Jenil continued the sweeping melody with closed eyes. Avi's ear caught a few new embellishments of Jenil's, which were not part of the original composition and were not altogether an improvement. Jenil's pitch was slightly flat; his voice wavered in places it ought not and slid to notes he should have left untouched. He performed it well enough, but Avi felt it was underwhelming.
As he listened to his own song being sung by another, his secret tugged at the stitches of his mind like cloth patched to a garment hastily. He glanced at Amoli Patel. She seemed to enjoy the song. He thought he could see her mouthing the words. To think that she knew his lyrics gave him a surreal sensation.
A dark feeling of missed opportunity sat pitifully at the pit of his being. That could have been me, singing for everyone up there, singing for Amoli Patel. Now that his nerves were behind him, he realized what he truly wanted. As his eyes bounced between Jenil, Amoli, and the two travelers, Avi saw his own desire like an object outside his body. Jenil sang with closed eyes in rapturous enjoyment of the dewy melody; he wanted to sing. He wanted to gift such tender moments of song and poetry to his people. He wished beyond reason that he could serenade without his previous meal threatening to make an unwelcome reemergence.
Avi pressed the unwelcome thoughts from his mind as Jenil continued his rendition. Avi tried to let the singing ease his tension. He thought of the rising drama of the tune as Jenil missed another of Avi's favorite note intervals. He did his best to experience the song, hearing past the imperfections.
Listening to the words, Avi imagined standing on the mount opposite the grand temple, watching the people come up to worship. He envisioned himself climbing and entering. The song carried him over the hills of the majestic place, although he had only ever seen it in books. He felt a deep longing to see the land of the High and Hallowed Emperor.
Through no fault of his own, Jenil’s voice broke off abruptly on the last line of the song. When it concluded, the crowd clapped with a round of generous applause. Amoli Patel’s was as vigorous as anyone’s. Avi looked toward Eliah and Yacob. They did not clap but stared at one another, whispering something. Avi wished he could hear what they said, although he guessed it was that his song did not measure up to songs in the empire capital. As Avi watched, the ground seemed to fall beneath him. What if the song’s lyrics were wrong, or worse, what if the song offended them? Avi could hardly breathe as he imagined what was going through the heads of these two stolid travelers.
“I’ve never heard that song before. Where did it come from?” Eliah asked Jenil.
"It is an original composition, Your Honors,” Jenil said. Though it was a piece of truth, it left out the largest part. Once again, Avi felt the rising anxiety. This was inching uncomfortably close to Avi, threatening to reveal his identity. It was something he both wanted and loathed. He wanted the opportunity to write and sing for the people, but he could not overcome the fear that ripped through him each time he considered the possibilities.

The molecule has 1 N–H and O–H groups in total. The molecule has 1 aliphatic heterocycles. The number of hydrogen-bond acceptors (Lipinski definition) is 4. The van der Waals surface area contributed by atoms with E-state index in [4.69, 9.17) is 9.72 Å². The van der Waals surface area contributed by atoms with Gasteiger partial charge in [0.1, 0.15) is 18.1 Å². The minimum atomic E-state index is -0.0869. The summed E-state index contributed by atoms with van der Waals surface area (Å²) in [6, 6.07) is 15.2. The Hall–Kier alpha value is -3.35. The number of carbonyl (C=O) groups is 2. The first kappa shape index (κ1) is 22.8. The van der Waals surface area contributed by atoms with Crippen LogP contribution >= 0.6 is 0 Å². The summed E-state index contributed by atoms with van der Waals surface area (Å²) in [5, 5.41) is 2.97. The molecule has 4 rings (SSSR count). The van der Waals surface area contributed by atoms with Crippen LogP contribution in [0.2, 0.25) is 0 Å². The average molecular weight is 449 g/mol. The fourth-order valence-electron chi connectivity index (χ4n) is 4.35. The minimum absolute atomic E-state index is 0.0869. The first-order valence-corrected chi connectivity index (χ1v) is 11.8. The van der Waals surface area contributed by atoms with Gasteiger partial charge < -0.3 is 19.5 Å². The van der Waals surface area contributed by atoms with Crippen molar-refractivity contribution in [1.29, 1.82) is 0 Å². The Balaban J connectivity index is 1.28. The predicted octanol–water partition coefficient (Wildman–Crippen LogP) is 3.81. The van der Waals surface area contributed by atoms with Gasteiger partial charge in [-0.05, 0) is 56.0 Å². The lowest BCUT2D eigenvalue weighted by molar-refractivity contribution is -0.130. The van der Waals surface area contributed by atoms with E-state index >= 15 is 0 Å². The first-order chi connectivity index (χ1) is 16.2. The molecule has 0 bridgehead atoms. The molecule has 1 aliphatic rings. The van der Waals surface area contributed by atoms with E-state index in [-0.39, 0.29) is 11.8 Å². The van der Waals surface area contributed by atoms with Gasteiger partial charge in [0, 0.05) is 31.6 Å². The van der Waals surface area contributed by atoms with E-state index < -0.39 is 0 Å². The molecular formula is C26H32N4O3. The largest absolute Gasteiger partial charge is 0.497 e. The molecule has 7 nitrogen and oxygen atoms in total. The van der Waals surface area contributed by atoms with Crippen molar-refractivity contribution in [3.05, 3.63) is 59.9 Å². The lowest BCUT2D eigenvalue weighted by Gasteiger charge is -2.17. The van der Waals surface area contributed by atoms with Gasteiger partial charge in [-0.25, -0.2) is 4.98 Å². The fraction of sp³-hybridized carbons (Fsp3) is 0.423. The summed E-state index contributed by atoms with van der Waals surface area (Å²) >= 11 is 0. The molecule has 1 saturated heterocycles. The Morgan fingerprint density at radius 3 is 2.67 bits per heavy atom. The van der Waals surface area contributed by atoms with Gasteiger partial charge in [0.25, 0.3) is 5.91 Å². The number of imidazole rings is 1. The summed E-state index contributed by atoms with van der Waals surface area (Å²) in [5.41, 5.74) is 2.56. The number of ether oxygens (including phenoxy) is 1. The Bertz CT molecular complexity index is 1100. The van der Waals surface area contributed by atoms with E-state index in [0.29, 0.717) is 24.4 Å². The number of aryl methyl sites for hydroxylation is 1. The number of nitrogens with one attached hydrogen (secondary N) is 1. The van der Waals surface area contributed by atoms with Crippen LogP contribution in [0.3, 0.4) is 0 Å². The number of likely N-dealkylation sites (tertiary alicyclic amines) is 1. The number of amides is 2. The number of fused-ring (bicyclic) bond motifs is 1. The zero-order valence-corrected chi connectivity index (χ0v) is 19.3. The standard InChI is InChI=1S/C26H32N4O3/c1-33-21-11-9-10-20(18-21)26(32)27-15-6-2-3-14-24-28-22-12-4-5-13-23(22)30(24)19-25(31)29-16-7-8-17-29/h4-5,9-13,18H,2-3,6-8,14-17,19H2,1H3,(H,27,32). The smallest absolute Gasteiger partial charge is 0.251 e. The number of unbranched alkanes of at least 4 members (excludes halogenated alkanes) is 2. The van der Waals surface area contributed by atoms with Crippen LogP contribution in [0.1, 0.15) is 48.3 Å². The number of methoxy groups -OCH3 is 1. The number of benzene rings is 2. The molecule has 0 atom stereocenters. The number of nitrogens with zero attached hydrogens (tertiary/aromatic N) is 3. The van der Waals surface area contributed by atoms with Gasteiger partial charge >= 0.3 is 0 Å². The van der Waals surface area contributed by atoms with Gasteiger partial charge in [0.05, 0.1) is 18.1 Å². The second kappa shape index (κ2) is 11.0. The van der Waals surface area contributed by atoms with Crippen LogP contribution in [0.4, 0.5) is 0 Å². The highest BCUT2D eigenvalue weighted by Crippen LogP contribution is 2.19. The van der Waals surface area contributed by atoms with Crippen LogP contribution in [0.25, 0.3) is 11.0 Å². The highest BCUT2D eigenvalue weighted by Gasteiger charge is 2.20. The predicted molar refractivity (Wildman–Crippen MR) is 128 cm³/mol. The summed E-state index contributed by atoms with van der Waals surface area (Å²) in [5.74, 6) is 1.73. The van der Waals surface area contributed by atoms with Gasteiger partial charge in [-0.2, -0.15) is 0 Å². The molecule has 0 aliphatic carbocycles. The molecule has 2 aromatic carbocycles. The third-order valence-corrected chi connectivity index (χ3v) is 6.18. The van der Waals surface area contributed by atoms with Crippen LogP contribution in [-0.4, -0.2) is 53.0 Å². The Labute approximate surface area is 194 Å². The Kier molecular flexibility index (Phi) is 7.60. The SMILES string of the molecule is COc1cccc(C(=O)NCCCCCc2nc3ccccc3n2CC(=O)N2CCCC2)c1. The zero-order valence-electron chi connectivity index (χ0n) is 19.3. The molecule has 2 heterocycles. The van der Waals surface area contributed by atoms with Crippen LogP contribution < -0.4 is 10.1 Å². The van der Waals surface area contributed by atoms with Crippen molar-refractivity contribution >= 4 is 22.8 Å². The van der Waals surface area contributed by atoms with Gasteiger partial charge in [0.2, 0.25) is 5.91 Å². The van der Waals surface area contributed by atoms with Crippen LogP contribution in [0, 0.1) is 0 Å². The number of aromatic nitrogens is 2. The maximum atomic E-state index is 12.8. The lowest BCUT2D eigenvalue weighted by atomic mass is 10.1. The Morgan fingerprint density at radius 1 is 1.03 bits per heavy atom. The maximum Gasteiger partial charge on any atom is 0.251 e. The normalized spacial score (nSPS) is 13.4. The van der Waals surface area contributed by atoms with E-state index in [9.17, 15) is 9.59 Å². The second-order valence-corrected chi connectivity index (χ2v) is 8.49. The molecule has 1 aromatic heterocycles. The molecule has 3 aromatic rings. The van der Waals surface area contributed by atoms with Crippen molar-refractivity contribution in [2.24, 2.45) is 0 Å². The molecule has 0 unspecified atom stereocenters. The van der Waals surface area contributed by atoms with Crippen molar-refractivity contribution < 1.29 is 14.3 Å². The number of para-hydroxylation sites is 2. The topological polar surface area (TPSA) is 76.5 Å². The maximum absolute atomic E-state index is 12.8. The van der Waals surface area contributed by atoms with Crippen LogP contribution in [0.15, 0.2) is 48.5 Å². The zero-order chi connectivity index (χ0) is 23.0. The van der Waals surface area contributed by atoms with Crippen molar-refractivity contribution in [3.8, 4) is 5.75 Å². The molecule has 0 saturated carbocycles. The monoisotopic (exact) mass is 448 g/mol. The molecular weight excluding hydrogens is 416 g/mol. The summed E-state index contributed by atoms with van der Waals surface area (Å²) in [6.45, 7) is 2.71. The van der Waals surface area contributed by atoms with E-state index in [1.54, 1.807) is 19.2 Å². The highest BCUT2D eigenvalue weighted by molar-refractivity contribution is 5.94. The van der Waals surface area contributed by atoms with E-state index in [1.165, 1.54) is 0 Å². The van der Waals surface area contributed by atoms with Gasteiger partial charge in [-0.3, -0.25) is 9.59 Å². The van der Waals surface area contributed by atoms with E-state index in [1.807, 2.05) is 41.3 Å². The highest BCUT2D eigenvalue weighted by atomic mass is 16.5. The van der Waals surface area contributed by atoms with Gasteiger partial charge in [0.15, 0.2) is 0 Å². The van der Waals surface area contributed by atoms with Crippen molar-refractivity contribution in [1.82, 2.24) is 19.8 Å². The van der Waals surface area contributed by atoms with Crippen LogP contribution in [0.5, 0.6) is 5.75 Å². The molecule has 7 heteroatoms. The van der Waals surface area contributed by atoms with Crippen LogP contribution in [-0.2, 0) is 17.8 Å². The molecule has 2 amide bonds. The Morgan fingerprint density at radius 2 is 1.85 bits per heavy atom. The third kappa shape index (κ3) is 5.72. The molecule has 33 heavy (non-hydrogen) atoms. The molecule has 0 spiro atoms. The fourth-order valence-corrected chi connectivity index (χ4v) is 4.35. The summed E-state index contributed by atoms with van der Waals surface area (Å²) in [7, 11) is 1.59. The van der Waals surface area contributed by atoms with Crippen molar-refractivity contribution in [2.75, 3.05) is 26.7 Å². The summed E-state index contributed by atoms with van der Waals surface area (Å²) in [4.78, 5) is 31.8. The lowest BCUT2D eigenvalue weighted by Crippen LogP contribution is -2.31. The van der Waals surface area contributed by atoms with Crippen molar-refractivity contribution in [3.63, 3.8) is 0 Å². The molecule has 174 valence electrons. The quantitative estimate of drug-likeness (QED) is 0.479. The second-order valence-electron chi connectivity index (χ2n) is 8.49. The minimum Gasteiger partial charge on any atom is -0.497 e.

“Yes, I gathered that it was original,” Eliah said. “Who wrote it?”
“It was written here in Sundar,” Jenil said. “Would you like to hear another?” He pressed.
“I mean to find out the person from whom this song came,” Eliah said. His words were like stone and ash. His voice was as hard as charred oak. Avi felt like the weight of the sky was falling in on him. Avi had delivered songs, anonymously written to Jenil many times before. He didn't know whether Jenil knew who they came from since they had never once spoken of it.
“Your Honors, the song’s anonymous composer, wishes to remain—”
“Do you know who wrote it?” Eliah interrupted.
“I do not, Sir,” Jenil admitted. “Songs are sometimes delivered to my door, written and tied to a rock.” Eliah looked to the crowd.
“I'm sure the composer has his or her reasons, but I should very much like to speak with this songwriter.”
Avi's fists bound so tight that his knuckles showed white. His chest felt tight, and breathing was impossible. He wanted to shout that it was he, but he could not move. In the momentary stillness, Uncle Rachit looked at Avi. With a glance, he was daring him to speak. Avi opened his eyes wide, begging his uncle to keep his secret.
Avi’s spot on the front row made him vulnerable. He glanced toward the two visitors. A gush of fiery blood nearly boiled the skin of his face. Eliah and Yacob were looking right at Avi. Avi looked back for a brief moment before casting his eyes to the ground. He dared no more glances.
“Thank you for the song, Jenil,” Eliah said. His brother said something in their native tongue, and they moved from the center of the square. “Good night.”
“Good night,” Avi said, along with many other voices. He knew the song must have offended them. He watched as they disappeared into the house of Nimit Patel. At the moment, he was too nervous to care that Amoli Patel followed them in.
“Man, I can’t believe—” Rachit began to say, but Avi hushed him abruptly.
“Why did you do that?” Avi asked.
“I hoped that you’d show off a little. I didn’t know you would have a total meltdown,” Rachit said. He laughed. “You looked like your head was going to explode.”
“Not funny,” Avi said.
“What’s not funny?” a little singsong voice said. He felt the tug of a hand in his. Margreth was by his side now. She looked up at her big brother, waiting for him to explain.